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“WHAT HAPPENED TO DROPOUTS FROM THE HIGH SCHOOL CLASS OF 2004?”: Brief Finds Over a Third Not Working and Not in School

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“Their futures are at stake and without education from either being in school or on the job, opportunities are limited. And it’s not just the students who will suffer, but the community, which will be affected socially and economically.”
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A new brief from the California Dropout Research Project (CDRP) checks in with California students who were scheduled to graduate in 2004 but who dropped out after the tenth grade. It finds that in 2006 over one third of these students were doing absolutely nothing—neither going to school (high school or college) nor working—two years after their scheduled graduation date. Nationwide, 30 percent of dropouts were not in school and not working four years after leaving school.

“We are losing too many kids,” said Russell Rumberger, director of the CDRP. “Their futures are at stake and without education from either being in school or on the job, opportunities are limited. And it’s not just the students who will suffer, but the community, which will be affected socially and economically.”

According to the brief, students who never dropped out of high school fared much better, both in California and in the rest of the nation. As shown in the graphs below, 88 percent of California students from the Class of 2004 were either working or in school in 2006; nationwide, 91 percent were either in school or working.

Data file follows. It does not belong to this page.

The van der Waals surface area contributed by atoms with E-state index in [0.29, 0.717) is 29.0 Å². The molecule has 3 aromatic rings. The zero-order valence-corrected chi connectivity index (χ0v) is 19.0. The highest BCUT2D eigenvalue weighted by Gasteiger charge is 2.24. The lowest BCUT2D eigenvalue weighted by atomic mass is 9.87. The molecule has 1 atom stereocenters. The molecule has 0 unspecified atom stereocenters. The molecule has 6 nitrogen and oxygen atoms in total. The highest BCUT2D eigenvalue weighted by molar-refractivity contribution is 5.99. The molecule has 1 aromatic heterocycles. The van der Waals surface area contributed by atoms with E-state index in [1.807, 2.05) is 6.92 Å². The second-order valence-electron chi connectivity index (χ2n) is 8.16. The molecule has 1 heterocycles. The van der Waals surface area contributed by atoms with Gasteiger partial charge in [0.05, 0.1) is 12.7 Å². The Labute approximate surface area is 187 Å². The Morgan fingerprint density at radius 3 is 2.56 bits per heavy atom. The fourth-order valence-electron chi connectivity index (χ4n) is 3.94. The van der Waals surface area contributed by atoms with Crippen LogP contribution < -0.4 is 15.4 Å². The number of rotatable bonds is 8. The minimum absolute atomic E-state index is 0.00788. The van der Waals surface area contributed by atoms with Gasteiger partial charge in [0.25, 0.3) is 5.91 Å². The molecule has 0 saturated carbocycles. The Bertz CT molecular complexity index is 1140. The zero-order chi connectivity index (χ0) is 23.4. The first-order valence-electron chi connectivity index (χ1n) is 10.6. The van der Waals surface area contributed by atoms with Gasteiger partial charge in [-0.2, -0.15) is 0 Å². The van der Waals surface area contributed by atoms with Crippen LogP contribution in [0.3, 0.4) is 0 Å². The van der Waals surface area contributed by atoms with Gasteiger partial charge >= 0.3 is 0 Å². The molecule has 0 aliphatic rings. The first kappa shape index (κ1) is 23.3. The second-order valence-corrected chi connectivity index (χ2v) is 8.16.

Graph: California Class of 2004 Work Status Graph: U.S. Class of 2004 Work Status

Source: Education Longitudinal Study 2002, National Center for Education Statistics

The good news is that over half of all tenth-grade dropouts eventually completed high school by earning a diploma or a GED or were still attempting to do so two years after they were scheduled to graduate. Nationwide, approximately 70 percent of tenth-grade dropouts had either graduated, earned their GED, or were still trying to do so. However, 46 percent of California dropouts and 32 percent of dropouts nationwide had abandoned their quest for a high school diploma two years after they were scheduled to graduate.

Graph: High School Completion Status for Dropouts from the Class of 2004: Two Years Later

Source: Education Longitudinal Study 2002, National Center for Education Statistics

CDRP analyzed data from a national study that tracked high school sophomores from 2002 through 2006, two years after their scheduled graduation. It then compared the educational and employment experiences of students in California and in the rest of the nation who dropped out after tenth grade and those who never dropped out. According to the brief, 16 percent of California tenth graders dropped out compared to 13 percent in the rest of the nation. The brief does not report the percentages of students who dropped out in eleventh or twelfth grades.

In an interview with the Los Angeles Times, Rumberger said that dropping out is “more of a process than an event” and that there “are a lot of telltale signs along the way.” He said that failure in middle and high school were the best indicators but added that data suggest that the problems that lead to students dropping out can begin as early as first grade. “It means there are a lot of places in a child’s school career where we could intervene to help,” he said.

The brief is available here.

“Some California dropouts finish high school but don’t succeed beyond, study finds,” is available here.

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